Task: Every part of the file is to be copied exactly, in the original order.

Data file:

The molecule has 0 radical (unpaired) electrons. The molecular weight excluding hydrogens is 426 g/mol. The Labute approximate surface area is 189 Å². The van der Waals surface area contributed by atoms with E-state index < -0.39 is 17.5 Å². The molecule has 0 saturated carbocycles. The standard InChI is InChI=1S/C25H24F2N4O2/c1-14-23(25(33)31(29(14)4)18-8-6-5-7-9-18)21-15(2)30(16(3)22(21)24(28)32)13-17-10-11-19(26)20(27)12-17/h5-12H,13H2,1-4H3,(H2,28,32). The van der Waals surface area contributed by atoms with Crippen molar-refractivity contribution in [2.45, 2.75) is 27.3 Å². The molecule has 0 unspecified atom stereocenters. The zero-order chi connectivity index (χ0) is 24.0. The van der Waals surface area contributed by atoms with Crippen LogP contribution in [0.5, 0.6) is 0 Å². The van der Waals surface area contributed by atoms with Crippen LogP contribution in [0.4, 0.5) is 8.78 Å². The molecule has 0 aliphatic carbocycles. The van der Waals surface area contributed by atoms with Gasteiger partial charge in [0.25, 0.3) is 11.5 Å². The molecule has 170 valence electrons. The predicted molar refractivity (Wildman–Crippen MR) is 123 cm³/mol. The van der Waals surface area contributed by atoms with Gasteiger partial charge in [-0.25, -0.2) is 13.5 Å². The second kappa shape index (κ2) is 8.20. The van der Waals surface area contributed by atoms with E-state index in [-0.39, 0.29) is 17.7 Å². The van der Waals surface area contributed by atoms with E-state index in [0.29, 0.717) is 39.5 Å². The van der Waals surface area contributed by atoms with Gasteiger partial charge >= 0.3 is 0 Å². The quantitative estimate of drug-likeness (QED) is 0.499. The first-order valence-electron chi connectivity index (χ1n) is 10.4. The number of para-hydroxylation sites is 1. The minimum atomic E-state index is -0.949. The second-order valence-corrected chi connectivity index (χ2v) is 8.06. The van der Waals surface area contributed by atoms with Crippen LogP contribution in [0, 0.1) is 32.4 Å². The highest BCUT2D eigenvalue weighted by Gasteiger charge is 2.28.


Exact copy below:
The molecule has 0 radical (unpaired) electrons. The molecular weight excluding hydrogens is 426 g/mol. The Labute approximate surface area is 189 Å². The van der Waals surface area contributed by atoms with E-state index < -0.39 is 17.5 Å². The molecule has 0 saturated carbocycles. The standard InChI is InChI=1S/C25H24F2N4O2/c1-14-23(25(33)31(29(14)4)18-8-6-5-7-9-18)21-15(2)30(16(3)22(21)24(28)32)13-17-10-11-19(26)20(27)12-17/h5-12H,13H2,1-4H3,(H2,28,32). The van der Waals surface area contributed by atoms with Crippen molar-refractivity contribution in [2.45, 2.75) is 27.3 Å². The molecule has 0 unspecified atom stereocenters. The zero-order chi connectivity index (χ0) is 24.0. The van der Waals surface area contributed by atoms with Crippen LogP contribution in [0.5, 0.6) is 0 Å². The van der Waals surface area contributed by atoms with Crippen LogP contribution in [0.4, 0.5) is 8.78 Å². The molecule has 0 aliphatic carbocycles. The van der Waals surface area contributed by atoms with Gasteiger partial charge in [0.25, 0.3) is 11.5 Å². The molecule has 170 valence electrons. The predicted molar refractivity (Wildman–Crippen MR) is 123 cm³/mol. The van der Waals surface area contributed by atoms with Gasteiger partial charge in [-0.25, -0.2) is 13.5 Å². The second kappa shape index (κ2) is 8.20. The van der Waals surface area contributed by atoms with E-state index in [-0.39, 0.29) is 17.7 Å². The van der Waals surface area contributed by atoms with E-state index in [0.29, 0.717) is 39.5 Å². The van der Waals surface area contributed by atoms with Gasteiger partial charge >= 0.3 is 0 Å². The quantitative estimate of drug-likeness (QED) is 0.499. The first-order valence-electron chi connectivity index (χ1n) is 10.4. The number of para-hydroxylation sites is 1. The minimum atomic E-state index is -0.949. The second-order valence-corrected chi connectivity index (χ2v) is 8.06. The van der Waals surface area contributed by atoms with Crippen LogP contribution in [0, 0.1) is 32.4 Å². The highest BCUT2D eigenvalue weighted by Gasteiger charge is 2.28.